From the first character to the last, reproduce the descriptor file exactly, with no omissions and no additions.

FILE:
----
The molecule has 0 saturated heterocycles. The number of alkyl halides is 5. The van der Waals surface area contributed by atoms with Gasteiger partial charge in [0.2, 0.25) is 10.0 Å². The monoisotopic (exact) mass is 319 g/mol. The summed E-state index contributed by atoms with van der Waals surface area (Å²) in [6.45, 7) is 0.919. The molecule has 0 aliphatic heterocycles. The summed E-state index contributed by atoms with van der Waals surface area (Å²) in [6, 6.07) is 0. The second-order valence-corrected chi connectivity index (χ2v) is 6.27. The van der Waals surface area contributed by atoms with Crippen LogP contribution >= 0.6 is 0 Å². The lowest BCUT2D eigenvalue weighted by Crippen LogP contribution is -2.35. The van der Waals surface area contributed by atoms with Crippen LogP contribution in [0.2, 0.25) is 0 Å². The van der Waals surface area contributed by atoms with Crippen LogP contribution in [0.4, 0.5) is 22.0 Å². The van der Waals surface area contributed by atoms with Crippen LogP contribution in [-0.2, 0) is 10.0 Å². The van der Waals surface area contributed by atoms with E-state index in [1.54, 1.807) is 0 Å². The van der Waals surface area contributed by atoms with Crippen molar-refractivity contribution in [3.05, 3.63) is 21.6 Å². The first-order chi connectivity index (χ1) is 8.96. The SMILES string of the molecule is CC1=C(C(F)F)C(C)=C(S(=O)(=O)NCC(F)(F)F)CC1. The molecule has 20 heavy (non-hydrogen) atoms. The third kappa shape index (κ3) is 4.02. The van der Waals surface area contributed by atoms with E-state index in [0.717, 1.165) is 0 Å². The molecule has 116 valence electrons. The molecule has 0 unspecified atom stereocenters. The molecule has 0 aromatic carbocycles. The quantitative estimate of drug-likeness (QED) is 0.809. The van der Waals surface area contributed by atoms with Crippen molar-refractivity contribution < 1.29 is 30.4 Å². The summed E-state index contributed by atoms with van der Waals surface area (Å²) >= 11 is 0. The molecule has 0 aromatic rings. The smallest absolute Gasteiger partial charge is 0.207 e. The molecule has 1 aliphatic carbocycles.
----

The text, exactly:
The molecule has 0 saturated heterocycles. The number of alkyl halides is 5. The van der Waals surface area contributed by atoms with Gasteiger partial charge in [0.2, 0.25) is 10.0 Å². The monoisotopic (exact) mass is 319 g/mol. The summed E-state index contributed by atoms with van der Waals surface area (Å²) in [6.45, 7) is 0.919. The molecule has 0 aliphatic heterocycles. The summed E-state index contributed by atoms with van der Waals surface area (Å²) in [6, 6.07) is 0. The second-order valence-corrected chi connectivity index (χ2v) is 6.27. The van der Waals surface area contributed by atoms with Crippen LogP contribution >= 0.6 is 0 Å². The lowest BCUT2D eigenvalue weighted by Crippen LogP contribution is -2.35. The van der Waals surface area contributed by atoms with Crippen LogP contribution in [0.2, 0.25) is 0 Å². The van der Waals surface area contributed by atoms with Crippen LogP contribution in [0.4, 0.5) is 22.0 Å². The van der Waals surface area contributed by atoms with Crippen LogP contribution in [-0.2, 0) is 10.0 Å². The van der Waals surface area contributed by atoms with E-state index in [1.54, 1.807) is 0 Å². The van der Waals surface area contributed by atoms with Crippen molar-refractivity contribution in [3.05, 3.63) is 21.6 Å². The first-order chi connectivity index (χ1) is 8.96. The SMILES string of the molecule is CC1=C(C(F)F)C(C)=C(S(=O)(=O)NCC(F)(F)F)CC1. The molecule has 20 heavy (non-hydrogen) atoms. The third kappa shape index (κ3) is 4.02. The van der Waals surface area contributed by atoms with E-state index in [0.717, 1.165) is 0 Å². The molecule has 116 valence electrons. The molecule has 0 unspecified atom stereocenters. The molecule has 0 aromatic carbocycles. The quantitative estimate of drug-likeness (QED) is 0.809. The van der Waals surface area contributed by atoms with Crippen molar-refractivity contribution < 1.29 is 30.4 Å². The summed E-state index contributed by atoms with van der Waals surface area (Å²) >= 11 is 0. The molecule has 0 aromatic rings. The smallest absolute Gasteiger partial charge is 0.207 e. The molecule has 1 aliphatic carbocycles.